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How to Say ‘Merry Christmas’ in Greek

How to Say Merry Christmas in Greek

Do you know any ways to wish someone a ‘Merry Christmas’ in Greek? GreekPod101 brings you easy-to-learn translations and the correct pronunciation of Greek Christmas phrases!

Christmas is the annual commemorative festival of Christ’s birth in the Western Christian Church. It takes place on December 25th and is usually celebrated with much food and fanfare! However, not all cultures celebrate Christmas. In some countries, Christmas is not even a public holiday! However, many countries have adapted Christmas and its religious meaning to tally with their own beliefs, or simply in acknowledgment of the festival’s importance to other cultures. If you want to impress native Greek speakers with culturally-appropriate Christmas phrases and vocabulary, GreekPod101 will teach you the most important ways to wish someone a ‘Merry Christmas’ in Greek!

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Table of Contents

  1. How to Celebrate Christmas in Greece
  2. Holiday Greetings and Wishes
  3. Must-Know Christmas Day Vocabulary
  4. Twelve Days of Christmas
  5. Top 10 Christmas Characters
  6. How GreekPod101 Can Help You

1. How to Celebrate Christmas in Greece

Christmas Words in Greek

Christmas is one of the most cherished holidays in Greece. It is celebrated on December 25 in honor of the birth of Jesus Christ, who is called [Ιησούς Χριστός] in Greek. Each region has its own unique customs during Christmas time in Greece.

Now, before we get into more detail, do you know the answer to this question-

What is the main difference between Christmas in Greece and Christmas in the rest of the western world?

If you don’t already know, you’ll find out a bit later. Keep reading.

The Christmas atmosphere starts early in Greece, around the beginning of December, when shops and streets start hanging Christmas decorations.

Christmas trees, or [χριστουγεννιάτικα δέντρα], become popular items of purchase around this time. Many people—often islanders—decorate the “Christmas ship” or in Greek [χριστουγεννιάτικο καράβι] as part of the Greek Christmas tradition rather than decorating a tree, which is an adopted custom from abroad. This tradition is related to Greece’s strong association with the sea. The holiday decorations would not be complete without the manger or [φάτνη], representing the stable where Christ was born.

On Christmas Eve or in Greek [παραμονή Χριστουγέννων], children pour out into the streets starting early in the morning to sing Christmas carols, or [κάλαντα Χριστουγέννων]. Grown-ups prepare for the Christmas dinner party, called [ρεβεγιόν Χριστουγέννων] in Greek, that follows later in the evening. The housewives knead the Christmas bread and prepare the table. Pork, or [χοιρινό], is the most popular food eaten at these parties, along with sugar-coated biscuits and honey biscuits. In recent years, however, many eat turkey or [γαλοπούλα] instead. During dinner, people usually listen to well-known Christmas melodies, tying the whole experience together to create the comforting feeling of family warmth and holiday bonding.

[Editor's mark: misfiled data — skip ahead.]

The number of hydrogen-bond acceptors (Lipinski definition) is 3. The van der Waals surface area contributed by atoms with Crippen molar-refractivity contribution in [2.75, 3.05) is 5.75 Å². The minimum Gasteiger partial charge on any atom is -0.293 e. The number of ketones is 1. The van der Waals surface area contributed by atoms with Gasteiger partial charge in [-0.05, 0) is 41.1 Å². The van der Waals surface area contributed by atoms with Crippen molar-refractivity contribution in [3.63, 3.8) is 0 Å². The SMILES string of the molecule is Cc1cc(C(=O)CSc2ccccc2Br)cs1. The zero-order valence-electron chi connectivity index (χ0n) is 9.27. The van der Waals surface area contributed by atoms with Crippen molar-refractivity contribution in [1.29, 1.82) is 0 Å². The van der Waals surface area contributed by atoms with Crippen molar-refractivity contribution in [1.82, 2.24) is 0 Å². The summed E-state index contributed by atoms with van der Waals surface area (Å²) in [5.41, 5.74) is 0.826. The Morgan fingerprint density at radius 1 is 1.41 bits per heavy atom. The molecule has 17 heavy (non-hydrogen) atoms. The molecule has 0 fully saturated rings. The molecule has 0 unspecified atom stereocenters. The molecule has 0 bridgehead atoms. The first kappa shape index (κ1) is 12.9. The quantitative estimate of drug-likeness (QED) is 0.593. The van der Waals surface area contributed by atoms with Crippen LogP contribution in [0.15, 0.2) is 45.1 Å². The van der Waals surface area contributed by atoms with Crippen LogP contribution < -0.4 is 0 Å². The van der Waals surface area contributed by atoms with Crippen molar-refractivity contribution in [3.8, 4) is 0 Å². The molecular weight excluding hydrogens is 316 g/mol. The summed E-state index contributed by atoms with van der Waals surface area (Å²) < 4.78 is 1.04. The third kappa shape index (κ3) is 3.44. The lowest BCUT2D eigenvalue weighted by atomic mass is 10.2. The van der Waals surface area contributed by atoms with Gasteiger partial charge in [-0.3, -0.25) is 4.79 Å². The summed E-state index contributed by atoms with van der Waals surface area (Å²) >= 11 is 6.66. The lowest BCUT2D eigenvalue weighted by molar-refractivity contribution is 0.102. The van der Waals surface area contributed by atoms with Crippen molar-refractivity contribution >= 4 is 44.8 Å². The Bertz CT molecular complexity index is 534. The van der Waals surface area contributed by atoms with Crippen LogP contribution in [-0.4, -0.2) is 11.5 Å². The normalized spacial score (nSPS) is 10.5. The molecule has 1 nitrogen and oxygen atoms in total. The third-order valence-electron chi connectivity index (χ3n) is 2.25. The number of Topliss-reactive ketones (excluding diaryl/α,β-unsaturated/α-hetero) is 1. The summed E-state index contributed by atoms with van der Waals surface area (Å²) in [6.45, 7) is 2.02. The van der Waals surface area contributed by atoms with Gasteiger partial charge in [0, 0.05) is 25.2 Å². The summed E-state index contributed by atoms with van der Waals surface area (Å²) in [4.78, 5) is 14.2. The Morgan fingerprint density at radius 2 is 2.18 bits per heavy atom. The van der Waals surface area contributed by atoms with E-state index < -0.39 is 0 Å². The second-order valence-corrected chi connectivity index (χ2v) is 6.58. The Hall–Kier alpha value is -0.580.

A purely Christian custom is the “Christmas bread,” or [χριστόψωμο], which is cut on Christmas day. The Christmas bread is made from ingredients such as finely sifted flour, rosewater, honey, sesame, cinnamon, and cloves. A cross made from strips of dough is placed on top of the bread, while an unshelled walnut is placed in the center as a symbol of fertility. Other popular Christmas customs include the “feeding of the tap”, which is called [τάισμα της βρύσης] and is popular primarily in mainland Greece, and the continuous lighting of fire for protection against goblins.

According to popular belief, the goblins, or [καλικάντζαροι], are demons that live in the depths of the earth. On Christmas Eve, they come up to the surface of the earth to tease people, and stay until Epiphany Day.

Now it’s time to answer our quiz question-

What is the main difference between Christmas in Greece and Christmas in the rest of the western world?

In Greece, instead of coming on Christmas Day, Santa Claus comes on New Year’s, also known as St. Basil’s Day in Greece!

Godparents and relatives still give gifts to children on Christmas, so they can’t complain!

2. Holiday Greetings and Wishes for the Holiday Season

Holiday Greetings and Wishes

1- Merry Christmas!

Καλά Χριστούγεννα!
Kalá Hristúyena

Do you know how to say ‘Merry Christmas’ in Greek? Learn here how to pronounce it perfectly! ‘Merry’ means to be joyful, to celebrate and generally be in good spirits. So, with this phrase you are wishing someone a joyful, celebratory remembrance of Christ’s birth!

2- Have a happy New Year!

Καλή χρονιά!
Kalí hroniá!

In countries where Christmas is not officially celebrated, but a Gregorian calendar is observed, this would be a friendly festive-season wish over New Year.

3- Have a great winter vacation!

Καλές χειμερινές διακοπές!
Kalés himerinés diakopés!

This is a good phrase to keep handy if someone doesn’t observe any religious festival over the Christmas holidays! However, this will only be applicable in the Northern hemisphere, where it is winter over Christmas.

4- See you next year!

Θα σε δω ξανά του χρόνου!
Tha se do xaná tu hrónu!

Going away on holiday over Christmas season, or saying goodbye to someone about to leave on vacation? This would be a good way to say goodbye to your friends and family.

5- Warm wishes!

Θερμές ευχές!
Thermés efhés!